I was reading in the Wine Industry Advisor last week that the TTB has established 11 new viticultural areas within the Central Coast region of California. The Paso Robles AVA was established in 1983 and is very large, about 42 miles from east to west and 32 miles north to south. Definitely a big area.
While having these distinctive areas is a great help to vineyards and the wineries focusing of different climates and which grapes grow best where, along with a myriad of small differences that affect grapes and wine, all these viticultural areas can be very confusing to consumers. Many times they are not sure which valley or AVA they are in, and get confused about the differences.
It is not unlikely that, as the wine industry and these individual AVAs keep growing, in years to come each separate area will have its own association, its own events, its own literature and marketing plans. This means even more information for consumers to absorb and remember in a world that is already throwing way too much information at them.
I remember talking to a gentleman on a plane bound for San Francisco and mentioning that I was in the wine industry. He told me that last time he had come out to California on business his wife had accompanied him and they had spent the weekend in “the wine country.” When I asked him which area he had visited he said that he and his wife headed north from San Francisco to visit (and this is a direct quote), “The one on the left.” Assuming he was going up Hwy 101, Sonoma County is on the left side and Napa is off to the right, so I presumed that he went to the wineries in Sonoma County. He didn’t know.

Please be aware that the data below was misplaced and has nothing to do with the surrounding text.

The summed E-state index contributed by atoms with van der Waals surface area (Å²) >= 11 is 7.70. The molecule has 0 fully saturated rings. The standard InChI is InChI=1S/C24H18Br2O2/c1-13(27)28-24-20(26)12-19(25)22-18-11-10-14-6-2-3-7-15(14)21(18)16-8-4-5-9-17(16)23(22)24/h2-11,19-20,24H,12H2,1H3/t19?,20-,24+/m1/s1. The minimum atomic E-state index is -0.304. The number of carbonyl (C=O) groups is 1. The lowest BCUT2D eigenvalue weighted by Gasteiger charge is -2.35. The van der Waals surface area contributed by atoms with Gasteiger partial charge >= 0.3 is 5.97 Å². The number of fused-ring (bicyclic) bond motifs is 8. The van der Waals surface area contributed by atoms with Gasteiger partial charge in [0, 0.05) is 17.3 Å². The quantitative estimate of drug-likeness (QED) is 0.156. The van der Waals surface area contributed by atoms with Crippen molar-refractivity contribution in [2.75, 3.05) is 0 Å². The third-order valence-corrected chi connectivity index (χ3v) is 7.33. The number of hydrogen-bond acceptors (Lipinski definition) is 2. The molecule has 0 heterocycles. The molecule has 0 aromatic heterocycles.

We are in the habit of dividing up our wine areas into even smaller areas (and they are becoming much, much smaller) without doing the work needed to really cement the distinctive and differentiating quality of the AVAs in the minds of consumers. As the key to good marketing is differentiating your product (in this case a new viticultural area) all the AVAs need to continue to work on differentiation, especially as the industry continues to grow. Here is the hard part, differentiation is showing differences that are important to the majority of your customers, not just to those of us in the business.
Congratulations to the Central Coast on their new AVAs! They have worked hard to get them and now the hard work of differentiation really starts.